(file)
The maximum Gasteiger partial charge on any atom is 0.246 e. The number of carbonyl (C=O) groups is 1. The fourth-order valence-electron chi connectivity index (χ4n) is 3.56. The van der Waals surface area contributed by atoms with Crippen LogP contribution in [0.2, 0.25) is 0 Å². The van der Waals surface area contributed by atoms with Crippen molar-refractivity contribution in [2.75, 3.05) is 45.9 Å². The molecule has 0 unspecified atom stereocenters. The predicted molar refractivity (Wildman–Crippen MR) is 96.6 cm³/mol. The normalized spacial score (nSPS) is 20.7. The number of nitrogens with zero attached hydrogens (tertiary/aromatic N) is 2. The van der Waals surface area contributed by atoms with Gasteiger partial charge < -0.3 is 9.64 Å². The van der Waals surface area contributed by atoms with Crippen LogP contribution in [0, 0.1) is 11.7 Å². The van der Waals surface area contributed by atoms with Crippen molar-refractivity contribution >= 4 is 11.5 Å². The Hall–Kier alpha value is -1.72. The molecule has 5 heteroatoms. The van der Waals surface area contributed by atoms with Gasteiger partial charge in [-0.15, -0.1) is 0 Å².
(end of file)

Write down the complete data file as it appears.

The maximum Gasteiger partial charge on any atom is 0.246 e. The number of carbonyl (C=O) groups is 1. The fourth-order valence-electron chi connectivity index (χ4n) is 3.56. The van der Waals surface area contributed by atoms with Crippen LogP contribution in [0.2, 0.25) is 0 Å². The van der Waals surface area contributed by atoms with Crippen molar-refractivity contribution in [2.75, 3.05) is 45.9 Å². The molecule has 0 unspecified atom stereocenters. The predicted molar refractivity (Wildman–Crippen MR) is 96.6 cm³/mol. The normalized spacial score (nSPS) is 20.7. The number of nitrogens with zero attached hydrogens (tertiary/aromatic N) is 2. The van der Waals surface area contributed by atoms with Gasteiger partial charge < -0.3 is 9.64 Å². The van der Waals surface area contributed by atoms with Crippen LogP contribution in [0, 0.1) is 11.7 Å². The van der Waals surface area contributed by atoms with Crippen molar-refractivity contribution >= 4 is 11.5 Å². The Hall–Kier alpha value is -1.72. The molecule has 5 heteroatoms. The van der Waals surface area contributed by atoms with Gasteiger partial charge in [-0.15, -0.1) is 0 Å².